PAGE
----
Genetic variation and complex traits
Common genetic variants are considered to be potential screening tools that could be used in disease prevention and tailored treatment regimes, and spin-off initiatives from the Human Genome Mapping Project (HGP) have led to completed maps of the common genetic variants within the genome.
Gene variants (alleles) inherited together as a block are known as haplotypes. Tightly linked alleles will be inherited in tandem unless a recombination event (chromosome cross-over event) disrupts the block. The resulting haplotype pattern within each genome has been shaped by human history and reflects ancestry or ethnicity.
In the illustration above we see an ancestral haplotype and 4 additional contemporary haplotypes. Most SNPs arise from a single mutation in one individual that is subsequently passed on and spread through the population over generations. In the human genome, haplotypes tend to be about 60,000 base pairs in size but the contiguous SNP signature may be eroded by recombination events.
The distribution of genetic variants and haplotypes within and between populations, and the frequencies of some reflect ancestral origins.
Approximately 100,000 years ago, we know that some modern humans migrated out of East Africa; to Asia; and from there to the rest of the world, and with great population expansions over time.
Mutations, population admixture and population bottlenecks have arisen throughout our history.
One of the aims of the HGP spin-off called the 1000 Genomes Project was to catalogue the functionally important variants with a frequency of > 0.1% in the protein coding regions of our genomes. This focus is important because the average human genome will only have a few hundred variants of significance with respect to health-related traits and most of those will lie within exons.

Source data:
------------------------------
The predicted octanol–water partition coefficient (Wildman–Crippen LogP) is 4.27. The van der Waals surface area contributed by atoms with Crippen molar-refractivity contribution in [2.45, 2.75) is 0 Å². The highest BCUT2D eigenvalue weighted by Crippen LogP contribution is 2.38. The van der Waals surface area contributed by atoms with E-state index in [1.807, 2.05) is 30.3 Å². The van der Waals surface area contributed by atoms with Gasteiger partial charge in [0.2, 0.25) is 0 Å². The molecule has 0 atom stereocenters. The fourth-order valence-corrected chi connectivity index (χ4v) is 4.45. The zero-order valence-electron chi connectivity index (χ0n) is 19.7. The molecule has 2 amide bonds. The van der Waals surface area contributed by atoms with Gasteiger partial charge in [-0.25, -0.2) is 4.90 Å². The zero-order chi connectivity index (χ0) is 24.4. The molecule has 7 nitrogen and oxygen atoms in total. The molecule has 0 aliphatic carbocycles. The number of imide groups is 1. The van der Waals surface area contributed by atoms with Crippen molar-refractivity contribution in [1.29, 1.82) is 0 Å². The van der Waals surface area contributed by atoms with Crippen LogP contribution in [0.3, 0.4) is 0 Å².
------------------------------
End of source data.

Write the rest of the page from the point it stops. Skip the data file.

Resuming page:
The data and tools from these projects have accelerated the progress of genome wide association studies (GWAS); case control and cohort studies that examine the association between variants and significant disease phenotypes. As of June 2017, a curated catalogue of GWAS studies describes 2805 publications for many important traits. Associations between common SNPs and well-defined phenotypes have been identified and reproduced in large studies, but most individual effect sizes are very small and so have not generated biomarkers with clinical utility. Furthermore, limitations in study design mean that for most traits, the predicted heritability is still not fully explained, even by large signatures of variants with small additive effects. These limitations include incomplete representation of all SNPs on the DNA arrays used to detect variants; confounding in case-control studies, for example, through ethnic variation and population structure; and false positives and/or false negatives generated by under-powered cohort studies.
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